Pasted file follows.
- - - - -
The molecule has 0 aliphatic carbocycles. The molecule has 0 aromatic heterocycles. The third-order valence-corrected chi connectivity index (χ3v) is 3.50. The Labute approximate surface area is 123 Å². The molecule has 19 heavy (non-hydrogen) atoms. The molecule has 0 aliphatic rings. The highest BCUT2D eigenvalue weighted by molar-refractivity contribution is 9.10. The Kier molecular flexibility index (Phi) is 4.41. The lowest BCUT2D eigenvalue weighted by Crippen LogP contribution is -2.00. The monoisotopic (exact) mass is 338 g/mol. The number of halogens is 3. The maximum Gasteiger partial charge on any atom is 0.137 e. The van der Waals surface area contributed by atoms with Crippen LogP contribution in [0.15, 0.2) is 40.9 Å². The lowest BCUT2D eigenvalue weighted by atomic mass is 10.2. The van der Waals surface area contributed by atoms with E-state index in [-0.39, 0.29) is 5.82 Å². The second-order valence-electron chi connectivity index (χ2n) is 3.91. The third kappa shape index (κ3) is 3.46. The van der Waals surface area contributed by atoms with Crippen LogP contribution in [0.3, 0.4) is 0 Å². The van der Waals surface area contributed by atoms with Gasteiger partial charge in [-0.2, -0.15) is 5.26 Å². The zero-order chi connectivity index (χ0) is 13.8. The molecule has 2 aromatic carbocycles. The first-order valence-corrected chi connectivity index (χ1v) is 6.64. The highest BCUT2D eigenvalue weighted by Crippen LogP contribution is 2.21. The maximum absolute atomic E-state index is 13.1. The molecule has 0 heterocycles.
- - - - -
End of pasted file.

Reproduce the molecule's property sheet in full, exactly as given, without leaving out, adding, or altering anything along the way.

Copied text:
The molecule has 0 aliphatic carbocycles. The molecule has 0 aromatic heterocycles. The third-order valence-corrected chi connectivity index (χ3v) is 3.50. The Labute approximate surface area is 123 Å². The molecule has 19 heavy (non-hydrogen) atoms. The molecule has 0 aliphatic rings. The highest BCUT2D eigenvalue weighted by molar-refractivity contribution is 9.10. The Kier molecular flexibility index (Phi) is 4.41. The lowest BCUT2D eigenvalue weighted by Crippen LogP contribution is -2.00. The monoisotopic (exact) mass is 338 g/mol. The number of halogens is 3. The maximum Gasteiger partial charge on any atom is 0.137 e. The van der Waals surface area contributed by atoms with Crippen LogP contribution in [0.15, 0.2) is 40.9 Å². The lowest BCUT2D eigenvalue weighted by atomic mass is 10.2. The van der Waals surface area contributed by atoms with E-state index in [-0.39, 0.29) is 5.82 Å². The second-order valence-electron chi connectivity index (χ2n) is 3.91. The third kappa shape index (κ3) is 3.46. The van der Waals surface area contributed by atoms with Crippen LogP contribution in [0.3, 0.4) is 0 Å². The van der Waals surface area contributed by atoms with Gasteiger partial charge in [-0.2, -0.15) is 5.26 Å². The zero-order chi connectivity index (χ0) is 13.8. The molecule has 2 aromatic carbocycles. The first-order valence-corrected chi connectivity index (χ1v) is 6.64. The highest BCUT2D eigenvalue weighted by Crippen LogP contribution is 2.21. The maximum absolute atomic E-state index is 13.1. The molecule has 0 heterocycles.